Politburo confronts Mugabe

Dumisani Muleya



PRESIDENT Robert Mugabe was on Wednesday confronted head-on by an unusually aggressive Zanu PF old guard during a heated politburo exchange over war vete

rans leader Jabulani Sibanda’s controversial campaign for him to remain as party leader.


Well-informed sources said Mugabe tried to remain composed during the debate but was occasionally shaken as tempers boiled over.


At the end of the meeting, Mugabe prevented the conflict from spilling over into today’s potentially volatile central committee meeting by unilaterally striking the issue from the agenda.


The fierce attack on Sibanda — in which Mugabe also became a target — in the politburo was led by the party’s vice-president Joseph Msika and senior colleagues, mainly from the former PF-Zapu.


The angry clashes, it is said, were so ugly that for the first time they shook to its roots the 1987 Unity Accord between Zanu PF and PF-Zapu, the foundation of Mugabe’s current power structure.


The sources said Msika led the offensive and was supported by senior party officials such as Dumiso Dabengwa, retired army commander General Solomon Mujuru, party chair John Nkomo, Angeline Masuku, Joshua Malinga, Sikhanyiso Ndlovu and retired General Vitalis Zvinavashe.


Veteran politburo members Didymus Mutasa, administration secretary, and Kumbirai Kangai were also involved in the intense debate sparked by an address on the Sibanda case by Emmerson Mnangagwa.


The issue, formally on the politburo agenda, created a storm which left the party reeling. The Sibanda drama has become part of Mugabe’s simmering succession battle.


The sources said after Mnangagwa addressed the meeting on Sibanda’s legal status in the party, Msika took over and spearheaded the political assault.


Prior to that Mnangagwa had mumbled complaints about why he had to deal with the issue, but Mutasa said he had to tackle it in his position as the secretary for legal affairs. Mutasa said he had recently been inundated with complaints from party members complaining about the Sibanda issue. He said people wanted to know “what the hell is going on”.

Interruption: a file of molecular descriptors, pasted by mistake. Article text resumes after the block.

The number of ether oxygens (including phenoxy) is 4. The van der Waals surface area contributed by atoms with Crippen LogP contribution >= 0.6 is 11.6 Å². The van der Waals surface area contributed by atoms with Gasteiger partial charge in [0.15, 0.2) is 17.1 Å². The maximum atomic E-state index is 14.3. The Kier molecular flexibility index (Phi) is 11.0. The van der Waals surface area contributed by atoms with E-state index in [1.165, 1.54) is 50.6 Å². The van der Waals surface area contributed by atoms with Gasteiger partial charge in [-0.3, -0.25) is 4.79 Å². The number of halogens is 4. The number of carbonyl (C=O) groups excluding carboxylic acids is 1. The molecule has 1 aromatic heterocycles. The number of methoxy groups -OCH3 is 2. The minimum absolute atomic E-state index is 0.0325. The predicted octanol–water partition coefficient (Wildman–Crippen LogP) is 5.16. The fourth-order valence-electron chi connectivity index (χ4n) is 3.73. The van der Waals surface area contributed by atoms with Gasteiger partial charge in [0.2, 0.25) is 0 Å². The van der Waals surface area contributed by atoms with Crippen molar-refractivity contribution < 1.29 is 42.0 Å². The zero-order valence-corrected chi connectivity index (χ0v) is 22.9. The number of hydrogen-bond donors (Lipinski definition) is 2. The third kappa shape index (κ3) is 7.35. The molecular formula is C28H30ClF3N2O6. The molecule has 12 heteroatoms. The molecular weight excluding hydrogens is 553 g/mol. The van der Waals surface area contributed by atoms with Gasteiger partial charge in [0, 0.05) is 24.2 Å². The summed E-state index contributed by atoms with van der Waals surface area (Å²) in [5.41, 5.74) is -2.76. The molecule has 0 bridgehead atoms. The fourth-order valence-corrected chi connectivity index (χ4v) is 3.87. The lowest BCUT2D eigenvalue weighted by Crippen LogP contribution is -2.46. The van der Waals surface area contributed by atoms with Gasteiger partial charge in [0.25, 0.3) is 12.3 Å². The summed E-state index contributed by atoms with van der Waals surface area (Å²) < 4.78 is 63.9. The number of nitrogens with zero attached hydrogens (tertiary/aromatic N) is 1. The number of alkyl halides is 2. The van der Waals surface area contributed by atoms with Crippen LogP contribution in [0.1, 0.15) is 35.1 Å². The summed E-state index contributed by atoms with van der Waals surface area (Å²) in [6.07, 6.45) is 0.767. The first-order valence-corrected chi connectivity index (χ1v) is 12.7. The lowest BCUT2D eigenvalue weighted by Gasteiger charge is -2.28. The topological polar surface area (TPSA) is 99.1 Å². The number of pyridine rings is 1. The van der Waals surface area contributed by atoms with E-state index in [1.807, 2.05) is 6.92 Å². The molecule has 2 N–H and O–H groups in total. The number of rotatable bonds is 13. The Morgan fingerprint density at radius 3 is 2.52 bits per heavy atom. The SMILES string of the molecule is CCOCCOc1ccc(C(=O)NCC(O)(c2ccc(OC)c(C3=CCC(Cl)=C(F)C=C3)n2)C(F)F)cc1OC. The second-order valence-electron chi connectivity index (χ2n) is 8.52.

Mutasa said Sibanda was expelled from the party and he did not understand how he was campaigning for Zanu PF and its leader. Mnangagwa said while it was true that Sibanda was expelled, he had appealed against the decision and the issue was pending.


However, Nkomo, the Zanu PF national disciplinary committee chair, told the meeting he was not aware of the appeal which Mnangagwa was referring to.


After Mnangagwa’s address, Msika launched into a vicious attack on Sibanda, saying he was undermining the party leadership and causing confusion in Mugabe’s name. He said Sibanda’s offensive, particularly on former PF-Zapu leaders, was instigated by politicians outside Matabeleland region, showing there was a sinister agenda behind it. He said it was surprising Sibanda was acting in Mugabe’s name and there has not been a public correction of this.


Msika was backed by Dabengwa, who said it was clear that Sibanda was supported in his campaign by people who are not war veterans but hired guns. He said most genuine war veterans were watching with shock and outrage Sibanda’s antics. Senior former PF-Zapu leaders say Sibanda was not a bona fide war veteran because he was too young for the liberation struggle.


Mujuru said the root cause of the problem was Sibanda’s sponsor. He asked who was funding Sibanda and war veterans’ solidarity marches in support of Mugabe.


“This is where the root cause of the problem is,” Mujuru reportedly said. “Unfortunately, this politburo is too big for nothing, otherwise if it was small, say about five people or so, I would tell you exactly where Sibanda is getting the money from.”


Zvinavashe said he did not understand why the Sibanda saga was in the first place a big issue in Zanu PF because Sibanda was merely heading a group of people belonging to a voluntary association which has its own patron but has nothing to do with real war veterans and the ruling party.


Masuku said at the rate at which Sibanda was busy demolishing the party, Zanu PF would not win, particularly in Matabeleland where leaders were under siege, unless Mugabe intervened as a matter of urgency.


In a move against an escalating wave of attacks on Sibanda and indirectly on Mugabe, Naison Ndlovu said the Zanu PF leadership largely in Matabeleland had no reason to complain about Sibanda because he was in fact their political creature.


Kangai tried to calm down the situation, saying since there was a flare-up about the Sibanda issue, Mutasa should tell Sibanda to “cool down”. To his shock, he was heckled by those who wanted Sibanda silenced outright and also by those who wanted him to continue in support of Mugabe.


After a two-hour battle, Mugabe emerged on top, but badly bruised about the fierce attacks. He saved himself from further assaults today by removing the Sibanda issue from the central committee meeting agenda.

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